Aerodynamics of buses and trucks

The amount of fuel used to push a heavy vehicle through the air increases rapidly with speed. The amount of fuel you need can be reduced significantly by making the front area of the vehicle smaller, and improving airflow with cab roof deflectors, side skirts and other streamlining devices.

When to use aerodynamics

There’s no one-size-fits-all solution, so it pays to spend time working out which options best suit your fleet. Aerodynamic additions won’t be suitable for all fleets. For example, if your vehicles mainly operate in 50 km/hr speed zones using aerodynamic devices will typically improve fuel consumption by only around 1%. Simple low-cost measures you can use to improve the aerodynamics when average speeds are greater than 70km/hr and achieve fuel savings up to 10% include:

  • placing the load near the headboard whenever possible
  • covering empty tipper bodies.

For example, linehaul vehicles can save up to 10% or more of their fuel bill through improved aerodynamics. That translates to 50,000 litres of fuel saved over the first million km of the life of the vehicle.

Effects of aerodynamics

For a typical heavy vehicle with no aerodynamic devices fitted, you’ll need about 22 horsepower to overcome aerodynamic forces at 50 km/hr. This increases to 126 horsepower at 90 km/hr and over 170 horsepower at 100 km/hr.

Aerodynamic treatments and devices

This table shows the effect of aerodynamic treatments and devices on heavy vehicle fuel efficiency. Fuel savings are indicative only - actual savings depend on vehicle speed, the design of the device and other factors.

Option Description Fuel savings
Cover empty tipper trucks Involves covering tipper bodies with a tarpaulin at all times when on the road.  3%
Aerodynamic design of prime movers Choose prime movers with rounded front edges and streamlined shapes. Air cleaners and other objects under the hood can reduce the aerodynamic drag coefficient from above 1.15 to about 0.6. 10%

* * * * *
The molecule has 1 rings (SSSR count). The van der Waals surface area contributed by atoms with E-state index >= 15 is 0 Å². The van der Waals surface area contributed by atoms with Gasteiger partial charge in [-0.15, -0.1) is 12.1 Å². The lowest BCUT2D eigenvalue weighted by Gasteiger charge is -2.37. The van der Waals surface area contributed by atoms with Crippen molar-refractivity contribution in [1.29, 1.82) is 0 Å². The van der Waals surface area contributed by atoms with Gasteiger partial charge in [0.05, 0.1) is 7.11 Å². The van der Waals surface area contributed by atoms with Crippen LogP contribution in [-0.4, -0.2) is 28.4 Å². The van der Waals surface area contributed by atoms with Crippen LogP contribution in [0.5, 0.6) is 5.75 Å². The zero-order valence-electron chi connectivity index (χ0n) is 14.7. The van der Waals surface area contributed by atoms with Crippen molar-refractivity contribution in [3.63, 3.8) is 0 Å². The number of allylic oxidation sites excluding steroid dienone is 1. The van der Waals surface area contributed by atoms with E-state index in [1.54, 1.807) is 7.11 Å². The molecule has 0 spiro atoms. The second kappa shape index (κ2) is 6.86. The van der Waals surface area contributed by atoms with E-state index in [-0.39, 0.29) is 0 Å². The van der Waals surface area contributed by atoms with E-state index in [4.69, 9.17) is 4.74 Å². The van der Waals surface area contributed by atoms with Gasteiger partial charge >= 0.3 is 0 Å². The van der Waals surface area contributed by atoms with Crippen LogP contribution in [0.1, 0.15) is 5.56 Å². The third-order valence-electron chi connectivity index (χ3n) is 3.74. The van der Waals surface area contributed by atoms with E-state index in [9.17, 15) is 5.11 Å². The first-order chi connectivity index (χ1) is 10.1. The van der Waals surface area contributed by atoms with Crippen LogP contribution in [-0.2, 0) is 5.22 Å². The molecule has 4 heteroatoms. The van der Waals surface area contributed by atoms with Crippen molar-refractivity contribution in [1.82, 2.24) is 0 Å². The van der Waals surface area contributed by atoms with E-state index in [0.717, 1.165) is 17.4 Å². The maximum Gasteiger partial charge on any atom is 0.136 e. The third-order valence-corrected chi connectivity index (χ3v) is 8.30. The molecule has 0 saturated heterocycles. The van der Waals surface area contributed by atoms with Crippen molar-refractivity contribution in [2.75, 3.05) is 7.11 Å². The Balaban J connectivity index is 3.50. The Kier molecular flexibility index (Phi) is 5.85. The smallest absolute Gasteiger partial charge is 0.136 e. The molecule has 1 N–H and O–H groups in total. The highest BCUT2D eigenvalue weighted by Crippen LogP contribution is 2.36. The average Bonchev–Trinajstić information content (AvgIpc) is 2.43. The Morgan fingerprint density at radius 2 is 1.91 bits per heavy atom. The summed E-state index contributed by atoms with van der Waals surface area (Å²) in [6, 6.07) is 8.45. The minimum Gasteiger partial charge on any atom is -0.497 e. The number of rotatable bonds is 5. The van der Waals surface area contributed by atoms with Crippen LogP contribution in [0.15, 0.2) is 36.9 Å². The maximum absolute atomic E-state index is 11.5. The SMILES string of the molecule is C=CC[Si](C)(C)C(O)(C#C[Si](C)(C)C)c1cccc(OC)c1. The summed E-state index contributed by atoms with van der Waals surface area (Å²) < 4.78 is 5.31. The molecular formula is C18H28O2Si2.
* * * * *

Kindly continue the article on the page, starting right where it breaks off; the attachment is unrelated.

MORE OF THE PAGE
Load placement Load is placed as close to the cab as possible on flat deck trucks. 3%
Cab roof deflectors The height should be such that a straight edge extended from the trailing edge of the deflector or fairing passes over the front edge of the body or load. It’s better to set the deflector too high rather than too low. Setting it too high can increase the aerodynamic drag by 5% but setting it too low can increase it by over 15% compared to having it in the best position. Adjustable deflectors are recommended for trucks carrying containers that vary in height or that travel empty at times.

1.2% to 2.4%

<1 year

Side flarings These are used to bridge the side gaps between the cab and a curtainsider, container or van body. 0.6%
1 to 2 years
Trailer side flarings These flarings are used to direct air away from the side gaps between trailers. >1%
Side guards and chassis body panels These devices cover under-the-body areas on the sides of trucks and trailers. They are relatively expensive and are prone to damage from stone chips. They improve safety by providing side under-run protection.

0.5% to 1%

2 to 5 years

Air dam Installed under the front bumper. Already installed on most modern trucks, and are often incorporated into frontal underrun protection.

0.35% to 0.7%

< 2 years

Exterior sun visors Only effective in some circumstances. Some sun visors will reduce aerodynamic drag while others can increase it.

1.6% to 3.6%

< 1 year

Reduced roof height Make the body only as high as it needs to be. If the body frontal area is smaller than the cab, look for a smaller sized cab when replacing the vehicle. When specifying replacement vehicles consider making the deck height as low as possible so overall height is reduced.



Preparing to use aerodynamics

The best options for a particular vehicle depends on your vehicle operation, road environment, annual distance travelled and other factors. Before making changes to your vehicles there are steps you should take.

  • Do your research - to find out what has worked well for others in your type of operation.
  • Start with the obvious treatments first.
  • Consider a trial - 4 vehicles should be used in a trial, 2 fitted with aerodynamic features and 2 without.
  • Swap the drivers of trial vehicles - to reduce the impact of different driving styles.

You’ll make the most savings by considering aerodynamics, engine performance and gearing together.

 Fleet management

Read more about monitoring and measuring fuel use and biofuels.

Fuels for buses and trucks